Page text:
Tips for Dealing with Holiday Treats
Halloween is just the kickoff to a season of sweet indulgences. Following are some tips to help keep you and your family on a healthy track.
If you don’t buy it, you won’t eat it!
Buy Halloween candy or treats that do not usually appeal to you. If you prefer chocolate, buy gummy or sugar based treats; if you like sugary sweets, purchase chocolate. You will be less inclined to overindulge if what you have in the house doesn’t tempt you.
Buy treats the day you plan to have them consumed / distributed.
If you are buying candy or goodies for a holiday or gathering, keep it in the house for as short a period of time and give away the leftovers.
Consider some alternatives.
Pretzels, crackers, granola bars, fruit leather, books, stickers, bouncing balls, toys and crayons are great alternatives to candy. Kids are usually thrilled to get something unusual.
Set the ground rules.
Come up with a philosophy for dealing with sweets and treats that everyone in the household agrees with. For example: ‘You can eat as much candy/dessert as you like today, and then we will donate the rest.’ Another popular choice is to ration candy or desserts for a period of time, ‘You can have one piece of pie or one cookie each day for a week.’ Make sure this philosophy goes equally for everyone in the house (parents too!).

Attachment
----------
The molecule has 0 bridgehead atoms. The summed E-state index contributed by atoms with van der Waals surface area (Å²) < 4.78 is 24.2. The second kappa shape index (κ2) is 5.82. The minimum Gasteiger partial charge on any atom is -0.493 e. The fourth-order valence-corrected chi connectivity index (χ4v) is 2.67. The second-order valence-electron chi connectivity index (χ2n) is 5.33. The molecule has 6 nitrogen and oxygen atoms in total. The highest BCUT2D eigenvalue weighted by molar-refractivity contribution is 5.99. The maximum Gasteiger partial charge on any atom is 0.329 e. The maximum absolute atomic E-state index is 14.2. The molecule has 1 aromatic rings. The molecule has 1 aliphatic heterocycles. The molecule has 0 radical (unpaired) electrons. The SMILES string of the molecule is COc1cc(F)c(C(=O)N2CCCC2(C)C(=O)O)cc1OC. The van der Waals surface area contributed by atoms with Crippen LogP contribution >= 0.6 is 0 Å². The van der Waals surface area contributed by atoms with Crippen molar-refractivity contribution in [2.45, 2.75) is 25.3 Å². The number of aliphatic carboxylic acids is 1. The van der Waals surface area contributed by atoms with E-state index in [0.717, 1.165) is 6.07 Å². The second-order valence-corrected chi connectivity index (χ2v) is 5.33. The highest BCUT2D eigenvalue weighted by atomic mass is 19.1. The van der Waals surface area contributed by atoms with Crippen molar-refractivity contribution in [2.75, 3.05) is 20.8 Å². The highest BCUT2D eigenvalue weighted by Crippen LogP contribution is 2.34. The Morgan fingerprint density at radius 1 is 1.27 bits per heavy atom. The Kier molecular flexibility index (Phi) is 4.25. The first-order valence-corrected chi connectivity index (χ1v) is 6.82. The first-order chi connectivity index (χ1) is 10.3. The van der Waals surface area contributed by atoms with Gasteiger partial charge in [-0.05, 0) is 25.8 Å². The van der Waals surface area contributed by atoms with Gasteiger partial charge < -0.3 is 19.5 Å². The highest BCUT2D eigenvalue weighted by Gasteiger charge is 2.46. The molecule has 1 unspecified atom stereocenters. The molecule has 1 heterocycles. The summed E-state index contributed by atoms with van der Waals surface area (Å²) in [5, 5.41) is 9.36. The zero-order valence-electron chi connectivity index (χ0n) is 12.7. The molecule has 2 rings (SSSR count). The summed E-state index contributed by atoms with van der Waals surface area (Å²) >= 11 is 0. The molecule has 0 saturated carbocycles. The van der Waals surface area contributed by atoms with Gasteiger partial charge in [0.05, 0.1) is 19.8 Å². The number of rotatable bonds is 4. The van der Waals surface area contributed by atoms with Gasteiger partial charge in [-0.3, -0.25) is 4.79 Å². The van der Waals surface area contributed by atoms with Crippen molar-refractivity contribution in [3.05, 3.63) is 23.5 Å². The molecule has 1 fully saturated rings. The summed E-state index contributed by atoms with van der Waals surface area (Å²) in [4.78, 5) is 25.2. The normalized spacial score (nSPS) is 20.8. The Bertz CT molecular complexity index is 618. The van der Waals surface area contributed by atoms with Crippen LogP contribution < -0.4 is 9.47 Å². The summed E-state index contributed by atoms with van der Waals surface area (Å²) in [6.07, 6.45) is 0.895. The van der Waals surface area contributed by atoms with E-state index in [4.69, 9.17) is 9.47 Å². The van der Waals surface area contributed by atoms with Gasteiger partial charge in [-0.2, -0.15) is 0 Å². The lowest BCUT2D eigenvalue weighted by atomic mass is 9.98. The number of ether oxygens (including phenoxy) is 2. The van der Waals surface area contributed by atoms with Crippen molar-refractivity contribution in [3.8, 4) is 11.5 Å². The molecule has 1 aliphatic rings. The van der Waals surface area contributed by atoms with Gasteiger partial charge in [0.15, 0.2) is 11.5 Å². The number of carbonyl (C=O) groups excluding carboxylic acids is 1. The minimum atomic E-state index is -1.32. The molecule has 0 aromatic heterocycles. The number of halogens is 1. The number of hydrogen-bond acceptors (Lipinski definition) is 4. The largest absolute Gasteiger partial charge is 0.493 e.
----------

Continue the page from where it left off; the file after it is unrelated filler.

Keep healthy eating and living as a priority.
Make sure you drink lots of water, exercise and consume fruits and vegetables every day. Decide what role tempting treats will have in your family, and do not substitute treats for healthy snacks.
Homemade is a best bet.
Choose holiday recipes that are low in fat and sugar and high in fruits and whole grains. Try reducing sugar and fat in recipes by replacing them with applesauce, apple juice concentrate or flax meal.